But high-tech spinoffs are not the primary reason to explore space. NASA advances human knowledge. Its Alpha Magnetic Spectrometer, recently affixed to the space station, will help answer questions about the total of all matter and offer new insights into the origins and nature of the universe. Hubble has already furthered our understanding of the big bang, black holes, neutrinos and dark energy — issues at the heart of physics and mathematics. Since space missions rely heavily on solar power, NASA is always searching for ways to improve solar cells and batteries and may one day help cure America of its oil addiction. These developments would not appear on NASA’s cost-benefit balance sheet, but they are no less valuable to society.

4. NASA is an obstacle to private enterprise in space.

In a recent debate, GOP presidential candidate Newt Gingrich said that “NASA ought to be getting out of the way and encouraging the private sector.” In truth, NASA is not an obstacle to the free market. The agency does not prohibit space entrepreneurs from starting businesses. Where a demand for goods and services exists in the space industry — principally in telecommunications, but perhaps soon in suborbital human spaceflight — firms such as the space-transport company Virgin Galactic are trying to provide them.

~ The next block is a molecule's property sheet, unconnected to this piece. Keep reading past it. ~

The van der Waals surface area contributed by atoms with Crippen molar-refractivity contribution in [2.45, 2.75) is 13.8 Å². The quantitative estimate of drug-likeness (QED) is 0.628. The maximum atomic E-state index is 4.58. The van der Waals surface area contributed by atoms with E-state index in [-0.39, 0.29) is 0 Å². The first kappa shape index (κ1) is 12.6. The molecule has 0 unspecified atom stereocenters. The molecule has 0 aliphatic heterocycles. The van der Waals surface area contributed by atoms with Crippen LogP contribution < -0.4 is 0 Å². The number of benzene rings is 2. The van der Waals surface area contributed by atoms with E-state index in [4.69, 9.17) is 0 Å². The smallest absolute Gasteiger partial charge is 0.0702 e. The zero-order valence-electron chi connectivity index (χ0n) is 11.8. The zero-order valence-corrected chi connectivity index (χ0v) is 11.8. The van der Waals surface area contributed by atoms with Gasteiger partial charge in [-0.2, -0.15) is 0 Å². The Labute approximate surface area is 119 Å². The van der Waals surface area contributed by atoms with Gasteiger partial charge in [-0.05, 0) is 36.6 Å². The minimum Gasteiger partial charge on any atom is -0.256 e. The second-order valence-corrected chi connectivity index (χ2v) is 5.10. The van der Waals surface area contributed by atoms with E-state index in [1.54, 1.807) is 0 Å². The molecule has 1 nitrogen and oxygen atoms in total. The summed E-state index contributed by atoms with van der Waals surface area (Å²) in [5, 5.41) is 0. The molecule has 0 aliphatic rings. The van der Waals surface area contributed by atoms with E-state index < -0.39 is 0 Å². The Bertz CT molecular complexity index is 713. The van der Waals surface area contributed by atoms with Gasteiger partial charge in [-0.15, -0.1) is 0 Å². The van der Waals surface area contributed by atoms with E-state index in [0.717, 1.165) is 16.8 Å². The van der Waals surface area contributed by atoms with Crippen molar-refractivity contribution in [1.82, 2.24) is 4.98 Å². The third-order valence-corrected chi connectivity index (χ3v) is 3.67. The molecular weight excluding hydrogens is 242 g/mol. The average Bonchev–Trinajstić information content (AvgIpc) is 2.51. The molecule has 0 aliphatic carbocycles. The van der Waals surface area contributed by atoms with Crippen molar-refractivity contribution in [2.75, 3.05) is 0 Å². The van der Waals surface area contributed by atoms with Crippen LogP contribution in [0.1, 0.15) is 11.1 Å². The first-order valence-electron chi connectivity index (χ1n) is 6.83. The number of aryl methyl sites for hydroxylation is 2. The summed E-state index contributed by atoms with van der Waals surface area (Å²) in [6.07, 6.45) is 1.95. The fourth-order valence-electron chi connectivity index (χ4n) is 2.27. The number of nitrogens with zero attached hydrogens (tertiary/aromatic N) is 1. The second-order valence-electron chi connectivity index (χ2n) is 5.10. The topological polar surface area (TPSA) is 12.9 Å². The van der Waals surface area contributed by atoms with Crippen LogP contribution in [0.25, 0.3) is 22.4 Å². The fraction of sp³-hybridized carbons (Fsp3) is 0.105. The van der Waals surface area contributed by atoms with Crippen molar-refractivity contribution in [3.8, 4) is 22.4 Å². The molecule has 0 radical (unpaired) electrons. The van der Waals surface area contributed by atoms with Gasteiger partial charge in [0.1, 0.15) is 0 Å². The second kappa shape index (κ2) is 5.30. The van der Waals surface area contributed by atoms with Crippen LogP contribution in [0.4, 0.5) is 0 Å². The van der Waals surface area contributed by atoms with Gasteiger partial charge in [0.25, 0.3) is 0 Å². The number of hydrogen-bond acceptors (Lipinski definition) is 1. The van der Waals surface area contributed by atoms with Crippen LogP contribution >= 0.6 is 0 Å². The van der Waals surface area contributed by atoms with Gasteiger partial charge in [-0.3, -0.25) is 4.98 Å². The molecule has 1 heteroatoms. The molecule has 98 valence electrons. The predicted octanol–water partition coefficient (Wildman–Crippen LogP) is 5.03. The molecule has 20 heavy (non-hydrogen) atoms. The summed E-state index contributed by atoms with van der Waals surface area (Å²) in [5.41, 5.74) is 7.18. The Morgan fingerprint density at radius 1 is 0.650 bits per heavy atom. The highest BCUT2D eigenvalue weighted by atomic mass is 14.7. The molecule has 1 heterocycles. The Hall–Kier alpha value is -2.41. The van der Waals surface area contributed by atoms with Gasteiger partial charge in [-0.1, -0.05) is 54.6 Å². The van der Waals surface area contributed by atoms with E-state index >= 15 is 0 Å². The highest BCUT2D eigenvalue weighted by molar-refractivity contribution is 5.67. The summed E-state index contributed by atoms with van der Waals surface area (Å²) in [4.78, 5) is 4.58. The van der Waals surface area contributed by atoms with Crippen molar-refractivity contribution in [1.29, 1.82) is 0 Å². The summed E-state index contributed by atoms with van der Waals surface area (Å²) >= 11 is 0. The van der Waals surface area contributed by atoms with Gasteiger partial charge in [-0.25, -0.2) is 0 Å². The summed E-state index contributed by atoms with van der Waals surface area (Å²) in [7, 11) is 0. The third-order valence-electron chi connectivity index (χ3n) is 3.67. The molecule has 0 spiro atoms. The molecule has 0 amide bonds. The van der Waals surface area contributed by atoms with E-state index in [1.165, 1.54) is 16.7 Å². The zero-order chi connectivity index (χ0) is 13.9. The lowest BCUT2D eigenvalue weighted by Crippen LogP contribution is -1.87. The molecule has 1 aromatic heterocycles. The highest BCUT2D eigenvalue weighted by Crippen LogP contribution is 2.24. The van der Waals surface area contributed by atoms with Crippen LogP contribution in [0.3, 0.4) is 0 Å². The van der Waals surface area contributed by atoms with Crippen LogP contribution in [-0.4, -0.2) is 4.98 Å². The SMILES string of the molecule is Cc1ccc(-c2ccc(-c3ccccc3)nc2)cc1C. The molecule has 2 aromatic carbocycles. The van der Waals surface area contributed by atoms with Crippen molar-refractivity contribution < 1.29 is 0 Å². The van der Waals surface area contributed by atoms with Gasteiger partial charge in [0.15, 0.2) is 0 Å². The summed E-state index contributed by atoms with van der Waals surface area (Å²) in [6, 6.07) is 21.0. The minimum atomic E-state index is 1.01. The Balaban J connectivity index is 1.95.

The bulk of NASA’s missions are not commercially viable and are unlikely ever to be. There is not enough demand for robotic missions to Mars, Hubble Space Telescopes and Alpha Magnetic Spectrometers to justify private investment. If NASA worked the way policymakers such as Gingrich want it to — paradoxically “getting out of the way” while providing venture capitalists government money to start space businesses — the agency could actually hurt private enterprise in space. NASA would not be better at picking commercial winners and losers than the rest of the government. By making poor or even politically motivated choices, it could spoil a free market.

5. The American space program still leads the world.

For most of the Cold War, NASA sought and secured partnerships with foreign space powers. Still, the United States — the only country to put a man on the moon — was first among equals because of its size and experience. NASA set the pace for humanity’s exploration of space.

Those days are over. Nine countries, including India, Israel and Iran, have placed payloads in orbit. More than 50 nations design, deploy, own or operate satellites without U.S. involvement. China and Brazil, for example, have been co-developing Earth observation satellites for years. Japan and China have mapped the moon in considerable detail. India launched its own robotic moon mission in 2008, with a follow-up mission planned in cooperation with Russia. The United States may still have the largest, most ambitious civil program in the world, but it no longer solely charts the world’s future in space.

NASA is in the midst of considerable turmoil. Congress and the agency do not agree on the feasibility of its flagship human spaceflight program, and the president’s direction is vague and under-resourced. Will we go to Mars? Return to the moon? Visit an asteroid? Policymakers haven’t definitively answered any of these questions. To get ahead of the pack, mission control in Washington will need a clearer sense of its mission.

[Source]

NASA operating plan makes final adjustments for fiscal year 2014